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To the EARL of BUCHAN.


THE honour your lordship has done me, by your notice and advice in yours of the 1st instant, I shall ever gratefully remember:

"Praise from thy lips 'tis mine with joy to boast,
They best can give it who deserve it most."

Your lordship touches the darling chord of my heart, when you advise me to fire my muse at Scottish story and Scottish scenes. I wish for nothing more than to make a leisurely pilgrimage through my native country; to sit and muse on those once hard-contended fields, where Caledonia, rejoicing, saw her bloody lion borne through broken ranks to victory and


fame; and, catching the inspiration, to pour the deathless names in song. But, my lord, in the midst of these enthusiastic reveries, a longvisaged, dry, moral-looking phantom strides across my imagination, and pronounces these emphatic words.

"I, Wisdom, dwell with Prudence. Friend, I do not come to open the ill-closed wounds of your follies and misfortunes, merely to give you pain: I wish through these wounds to imprint a lasting lesson on your heart. I will not mention how many of my salutary advices you have despised: I have given you line upon line, and precept upon precept; and while I was chalking out to you the straight way to wealth and character, with audacious effrontery you have zig-zagged across the path, contemning me to my face: you know the consequences. It is not yet three months since home was so hot for you that you were on the wing for the western shore of the Atlantic, not to make a fortune, but to hide your misfortune.

"Now that your dear-lov'd Scotia puts it in your power to return to the situation of your forefathers, will you follow these Will-o'-wisp meteors of fancy and whim, till they bring you once more to the brink of ruin? I grant that


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the utmost ground you can occupy is but half a step from the veriest poverty; but still it is half á step from it. If all that I can urge be ineffectual, let her who seldom calls to you in vain, let the call of pride prevail with you. You know how you feel at the iron-gripe of ruthless oppression: you know how you bear the galling sneer of contumelious greatness. I hold you out the conveniences, the comforts of life, independence and character, on the one hand; I tender you servility, dependence, and wretchedness, on the other. I will not insult your understanding by bidding you make a choice."*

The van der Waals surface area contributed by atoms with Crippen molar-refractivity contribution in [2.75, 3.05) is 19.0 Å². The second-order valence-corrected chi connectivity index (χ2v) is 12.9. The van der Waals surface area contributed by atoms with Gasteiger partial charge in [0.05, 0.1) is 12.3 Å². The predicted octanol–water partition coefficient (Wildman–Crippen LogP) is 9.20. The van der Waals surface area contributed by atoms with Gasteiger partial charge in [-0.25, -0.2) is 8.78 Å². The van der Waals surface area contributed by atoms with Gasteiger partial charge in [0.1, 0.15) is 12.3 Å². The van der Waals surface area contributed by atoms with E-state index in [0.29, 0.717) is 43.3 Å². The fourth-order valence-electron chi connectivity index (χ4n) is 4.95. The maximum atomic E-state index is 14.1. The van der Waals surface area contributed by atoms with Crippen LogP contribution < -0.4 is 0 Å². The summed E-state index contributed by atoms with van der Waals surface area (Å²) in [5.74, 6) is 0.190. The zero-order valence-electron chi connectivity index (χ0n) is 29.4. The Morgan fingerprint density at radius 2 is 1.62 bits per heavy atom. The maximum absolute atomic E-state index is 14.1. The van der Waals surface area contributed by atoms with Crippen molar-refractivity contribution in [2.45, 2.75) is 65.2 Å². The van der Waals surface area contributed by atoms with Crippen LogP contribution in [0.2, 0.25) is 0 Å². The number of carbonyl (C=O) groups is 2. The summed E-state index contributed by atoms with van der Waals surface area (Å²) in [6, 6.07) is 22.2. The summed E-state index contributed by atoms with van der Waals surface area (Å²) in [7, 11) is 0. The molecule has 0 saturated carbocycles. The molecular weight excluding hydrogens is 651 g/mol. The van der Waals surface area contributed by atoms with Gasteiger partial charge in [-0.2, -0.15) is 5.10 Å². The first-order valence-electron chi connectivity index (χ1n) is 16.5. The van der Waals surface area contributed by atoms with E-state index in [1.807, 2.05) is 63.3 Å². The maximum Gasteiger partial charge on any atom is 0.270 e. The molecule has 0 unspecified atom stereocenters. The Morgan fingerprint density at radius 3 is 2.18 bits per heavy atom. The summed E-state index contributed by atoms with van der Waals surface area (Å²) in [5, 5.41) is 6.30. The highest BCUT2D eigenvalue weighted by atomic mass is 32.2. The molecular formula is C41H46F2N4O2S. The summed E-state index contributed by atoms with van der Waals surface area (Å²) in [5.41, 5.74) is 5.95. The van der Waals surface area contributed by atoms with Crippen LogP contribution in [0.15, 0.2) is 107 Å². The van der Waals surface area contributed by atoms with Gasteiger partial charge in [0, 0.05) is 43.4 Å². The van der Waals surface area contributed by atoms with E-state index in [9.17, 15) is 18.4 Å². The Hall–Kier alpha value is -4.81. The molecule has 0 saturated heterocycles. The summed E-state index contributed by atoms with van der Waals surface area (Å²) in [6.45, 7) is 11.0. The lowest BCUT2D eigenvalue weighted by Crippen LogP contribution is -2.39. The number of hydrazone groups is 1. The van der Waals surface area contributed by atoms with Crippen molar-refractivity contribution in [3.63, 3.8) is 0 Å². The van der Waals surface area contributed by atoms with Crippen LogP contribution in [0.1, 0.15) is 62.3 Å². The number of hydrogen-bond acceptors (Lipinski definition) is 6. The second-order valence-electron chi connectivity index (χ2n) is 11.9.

I must

This, my lord, is unanswerable. return to my humble station, and woo my rustic muse in my wonted way at the plough-tail. Still, my lord, while the drops of life warm my heart, gratitude to that dear-loved country in which I boast my birth, and gratitude to those her distinguished sons who have honoured me so much with their patronage and approbation, shall, while stealing through my humble shades, ever distend my bosom, and at times, as now, draw forth the swelling tear.



# Copied from the Bee, vol. ii. p. 319, and compared with the Author's MSS.


No. XV.


Edinburgh, 15th February, 1787.




RDON my seeming neglect in delaying so long to acknowledge the honour you have done me, in your kind notice of me, January 23d. many months ago I knew no other employment than following the plough, nor could boast any thing higher than a distant acquaintance with a country clergyman. greatness never embarrasses me: I have nothing to ask from the great, and I do not fear their judgment: but genius, polished by learning, and at its proper point of elevation in the eye of the world, this of late I frequently meet with, and tremble at its approach. I scorn the affectation of seeming modesty to cover self-conceit.


That I have some merit, I do not deny; but I see, with frequent wringings of heart, that the novelty of my character, and the honest national prejudice of my countrymen, have borne me to a height altogether untenable to my abilities.

For the honor Miss W. has done me, please, Sir, return her, in my name, my most grateful thanks. I have more than once thought of paying her in kind, but have hitherto quitted the idea in hopeless despondency. I had never before heard of her; but the other day I got her poems, which, for several reasons, some belonging to the head, and others the offspring of the heart, gave me a great deal of pleasure, I have little pretensions to critic lore: there are, I think, two characteristic features in her poetry-the unfettered wild flight of native genius, and the querulous, sombre tenderness of "time-settled sorrow."

I only know what pleases me, often without being able to tell why.

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